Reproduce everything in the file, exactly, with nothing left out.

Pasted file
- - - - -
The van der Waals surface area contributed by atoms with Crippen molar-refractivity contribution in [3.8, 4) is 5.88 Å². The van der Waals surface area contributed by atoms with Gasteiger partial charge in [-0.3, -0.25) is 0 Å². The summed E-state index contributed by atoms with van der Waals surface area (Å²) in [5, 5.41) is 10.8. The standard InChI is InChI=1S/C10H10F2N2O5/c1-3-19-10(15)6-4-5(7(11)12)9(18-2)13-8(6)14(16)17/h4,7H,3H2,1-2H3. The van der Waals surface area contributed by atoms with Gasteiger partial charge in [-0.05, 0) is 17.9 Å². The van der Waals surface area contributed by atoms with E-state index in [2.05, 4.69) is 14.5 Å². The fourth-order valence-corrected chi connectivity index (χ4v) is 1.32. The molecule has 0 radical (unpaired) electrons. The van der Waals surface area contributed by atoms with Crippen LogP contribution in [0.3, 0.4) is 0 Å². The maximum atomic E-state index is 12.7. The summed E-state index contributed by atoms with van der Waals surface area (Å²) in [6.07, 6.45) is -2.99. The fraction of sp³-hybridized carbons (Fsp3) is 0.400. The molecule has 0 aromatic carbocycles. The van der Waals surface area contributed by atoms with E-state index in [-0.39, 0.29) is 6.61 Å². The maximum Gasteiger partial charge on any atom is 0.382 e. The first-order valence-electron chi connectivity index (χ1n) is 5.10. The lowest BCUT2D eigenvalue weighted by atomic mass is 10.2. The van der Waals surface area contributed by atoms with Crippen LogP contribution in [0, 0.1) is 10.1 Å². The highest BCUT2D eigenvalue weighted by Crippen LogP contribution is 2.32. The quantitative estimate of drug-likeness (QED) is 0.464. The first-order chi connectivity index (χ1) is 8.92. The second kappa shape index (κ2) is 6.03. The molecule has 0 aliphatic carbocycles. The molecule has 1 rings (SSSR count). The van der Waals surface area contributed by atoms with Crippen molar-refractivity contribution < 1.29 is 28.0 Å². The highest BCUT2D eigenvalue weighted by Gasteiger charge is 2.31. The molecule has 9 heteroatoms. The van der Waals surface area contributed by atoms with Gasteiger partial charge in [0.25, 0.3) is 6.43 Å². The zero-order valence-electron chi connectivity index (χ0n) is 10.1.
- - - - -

The van der Waals surface area contributed by atoms with Crippen molar-refractivity contribution in [3.8, 4) is 5.88 Å². The van der Waals surface area contributed by atoms with Gasteiger partial charge in [-0.3, -0.25) is 0 Å². The summed E-state index contributed by atoms with van der Waals surface area (Å²) in [5, 5.41) is 10.8. The standard InChI is InChI=1S/C10H10F2N2O5/c1-3-19-10(15)6-4-5(7(11)12)9(18-2)13-8(6)14(16)17/h4,7H,3H2,1-2H3. The van der Waals surface area contributed by atoms with Gasteiger partial charge in [-0.05, 0) is 17.9 Å². The van der Waals surface area contributed by atoms with E-state index in [2.05, 4.69) is 14.5 Å². The fourth-order valence-corrected chi connectivity index (χ4v) is 1.32. The molecule has 0 radical (unpaired) electrons. The van der Waals surface area contributed by atoms with Crippen LogP contribution in [0.3, 0.4) is 0 Å². The maximum atomic E-state index is 12.7. The summed E-state index contributed by atoms with van der Waals surface area (Å²) in [6.07, 6.45) is -2.99. The fraction of sp³-hybridized carbons (Fsp3) is 0.400. The molecule has 0 aromatic carbocycles. The van der Waals surface area contributed by atoms with E-state index in [-0.39, 0.29) is 6.61 Å². The maximum Gasteiger partial charge on any atom is 0.382 e. The first-order valence-electron chi connectivity index (χ1n) is 5.10. The lowest BCUT2D eigenvalue weighted by atomic mass is 10.2. The van der Waals surface area contributed by atoms with Crippen LogP contribution in [0, 0.1) is 10.1 Å². The highest BCUT2D eigenvalue weighted by Crippen LogP contribution is 2.32. The quantitative estimate of drug-likeness (QED) is 0.464. The first-order chi connectivity index (χ1) is 8.92. The second kappa shape index (κ2) is 6.03. The molecule has 0 aliphatic carbocycles. The molecule has 1 rings (SSSR count). The van der Waals surface area contributed by atoms with Crippen molar-refractivity contribution < 1.29 is 28.0 Å². The highest BCUT2D eigenvalue weighted by Gasteiger charge is 2.31. The molecule has 9 heteroatoms. The van der Waals surface area contributed by atoms with Gasteiger partial charge in [0.25, 0.3) is 6.43 Å². The zero-order valence-electron chi connectivity index (χ0n) is 10.1.